22 October 2016

Salvatore: A Dark Mafia Romance (Benedetti Brothers, Book 1)

Synopsis from Goodreads: 


It all started with a contract signed by him, then by me, while our families watched. While my father sat silent, a man defeated, giving his daughter to the Benedetti monsters. I obeyed. I played my part. I signed my name and gave away my life. I became their living, breathing trophy, a constant symbol of their power over us. That was five years ago. Then came the time for him to claim me. For Salvatore Benedetti to own me. I had vowed vengeance. I had learned hate. And yet, nothing could have prepared me for the man who now ruled my life. I expected a monster, one I would destroy. But nothing is ever black or white. No one is either good or evil. For all his darkness, I saw his light. For all his evil, I saw his good. As much as he made me hate him, a passion hotter than the fires of hell burned inside me. I was his, and he was mine. My very own monster.


I owned the DeMarco Mafia Princess. She belonged to me now. We had won, and they had lost. And what better way to teach a lesson than to take from them that which is most precious? Most beloved? I was the boy who would be king. Next in line to rule the Benedetti Family. Lucia DeMarco was the spoils of war. Mine to do with as I pleased. It was my duty to break her. To make her life a living hell. My soul was dark, I was hell bound. And there was no way out, not for either of us. Because the Benedetti family never lost, and in our wake, we left destruction. It’s how it had always been. How I believed it would always be. Until Lucia.

Author’s Note: Salvatore and Lucia’s story is a steamy standalone romance with a happily-ever-after. No cliffhanger and no cheating. It is intended for mature readers.

Stats for my copy: Trade paperback, CreateSpace Independent Publishing Platform, 2016

How acquired: Bought.

My thoughts:  Mafia, mobsters, gangsters, and the like – not the type of hero who has ever appealed to me. Violent men in violent worlds, breaking laws and laundering money and killing rivals. What's to love about those men? But the author of this book is Natasha Knight, and I very much like her, so I took a chance and doled out the $11.99 for it. And I'm happy to say I have no regrets.

The premise is a little horrifying. Two heads of rival mob families signing a contract for peace between the families, with one man giving his teen-aged daughter to the other man's son. Lucia is forced to sign a contract that effectively gives ownership of her to Salvatore. Would it hold up in a court of law? Of course not. Lucia is a minor and slavery is outlawed. But the mob doesn't follow our laws, and both Lucia's and Salvatore's fates are sealed that day.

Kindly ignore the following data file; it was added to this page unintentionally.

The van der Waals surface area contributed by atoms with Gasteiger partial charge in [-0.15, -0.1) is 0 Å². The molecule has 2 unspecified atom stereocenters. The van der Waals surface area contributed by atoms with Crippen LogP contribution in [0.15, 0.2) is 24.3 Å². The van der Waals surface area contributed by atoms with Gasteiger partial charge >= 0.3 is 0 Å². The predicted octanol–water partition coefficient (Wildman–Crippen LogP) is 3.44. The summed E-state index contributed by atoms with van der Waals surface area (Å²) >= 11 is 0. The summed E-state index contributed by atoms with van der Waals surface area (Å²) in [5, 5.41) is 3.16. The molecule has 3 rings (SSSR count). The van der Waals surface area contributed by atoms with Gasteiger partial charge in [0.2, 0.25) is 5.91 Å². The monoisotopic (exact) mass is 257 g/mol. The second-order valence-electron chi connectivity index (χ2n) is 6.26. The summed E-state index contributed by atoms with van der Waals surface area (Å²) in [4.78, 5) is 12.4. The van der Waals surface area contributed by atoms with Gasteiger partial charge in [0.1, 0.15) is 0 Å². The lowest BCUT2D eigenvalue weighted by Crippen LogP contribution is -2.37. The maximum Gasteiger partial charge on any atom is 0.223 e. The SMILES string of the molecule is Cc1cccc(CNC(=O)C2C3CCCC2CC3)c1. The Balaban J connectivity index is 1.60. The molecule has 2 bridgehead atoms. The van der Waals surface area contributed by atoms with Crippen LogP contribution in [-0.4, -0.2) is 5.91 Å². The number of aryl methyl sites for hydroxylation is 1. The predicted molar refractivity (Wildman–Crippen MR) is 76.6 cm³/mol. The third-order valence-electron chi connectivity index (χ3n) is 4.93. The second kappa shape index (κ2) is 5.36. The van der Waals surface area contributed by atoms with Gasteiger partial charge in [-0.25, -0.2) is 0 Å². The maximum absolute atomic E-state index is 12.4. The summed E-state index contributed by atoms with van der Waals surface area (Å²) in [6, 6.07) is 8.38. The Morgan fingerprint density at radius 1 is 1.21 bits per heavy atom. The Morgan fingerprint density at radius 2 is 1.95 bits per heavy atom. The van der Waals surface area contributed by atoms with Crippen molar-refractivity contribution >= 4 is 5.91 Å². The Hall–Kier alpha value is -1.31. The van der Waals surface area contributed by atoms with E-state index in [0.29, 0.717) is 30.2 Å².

Fortunately, Lucia is sent away to a boarding school for the first five years of the contract, so she's of legal age before she is actually physically handed over to Salvatore. She hates him of course, and his father and brother, not to mention her own father for putting her in this position. But she's strong and feisty, and refuses to cower down.

The story is told in first person POV, alternating between Lucia and Salvatore, and I don't think the story could have worked as well otherwise. Hearing Salvatore's side of the story, his thoughts and feelings about a contract that he, too, was forced into, helped make his character sympathetic. He wasn't just a mobster, he was a man who lived under the thumb of his overbearing father, who still mourned the loss of his older brother, and who was determined to protect Lucia and make the situation as easy on her as he could, albeit while still maintaining control of her.

Definitely a relationship with a rocky start. And then a war is brewing, and with Salvatore's brother and Lucia's sister and cousin involved, it's hard to imagine our hero and heroine ever coexisting peacefully. When you're born into a mob family, it seems your life is never just your own, but you can't just walk away. For Salvatore, there is some soul searching, a yearning for a different kind of life. Men who seek redemption – what's not to love about them? 

02 October 2016



Synopsis from Goodreads: When Jordie Bennet and Shaw Kinnard lock eyes across a disreputable backwater bar, something definitely sparks. Shaw gives off a dangerous vibe that makes men wary and inspires women to sit up and take notice. None feel that undercurrent more strongly than savvy businesswoman Jordie, who doesn't belong in a seedy dive on the banks of a bayou. But here she is . . . and Shaw Kinnard is here to kill her.

As Shaw and his partner take aim, Jordie is certain her time has come. But Shaw has other plans and abducts Jordie, hoping to get his hands on the $30 million her brother has stolen and, presumably, hidden. However, Shaw is not the only one looking for the fortune. Her brother's ruthless boss and the FBI are after it as well. Now on the run from the feds and a notorious criminal, Jordie and Shaw must rely on their wits-and each other-to stay alive.

Miles away from civilization and surrounded by swampland, the two play each other against their common enemies. Jordie's only chance of survival is to outwit Shaw, but it soon becomes clear to Shaw that Jordie isn't entirely trustworthy, either. Was she in on her brother's scam, or is she an innocent pawn in a deadly vendetta? And just how valuable is her life to Shaw, her remorseless and manipulative captor? Burning for answers-and for each other-this unlikely pair ultimately make a desperate move that could be their last.

With nonstop plot twists and the tantalizing sexual tension that has made Sandra Brown one of the world's best-loved authors, STING will keep readers on the edge of their seats until the final pages.

Stats for my copy: Hardback, Grand Central Publishing, 2016.

How acquired: Bought.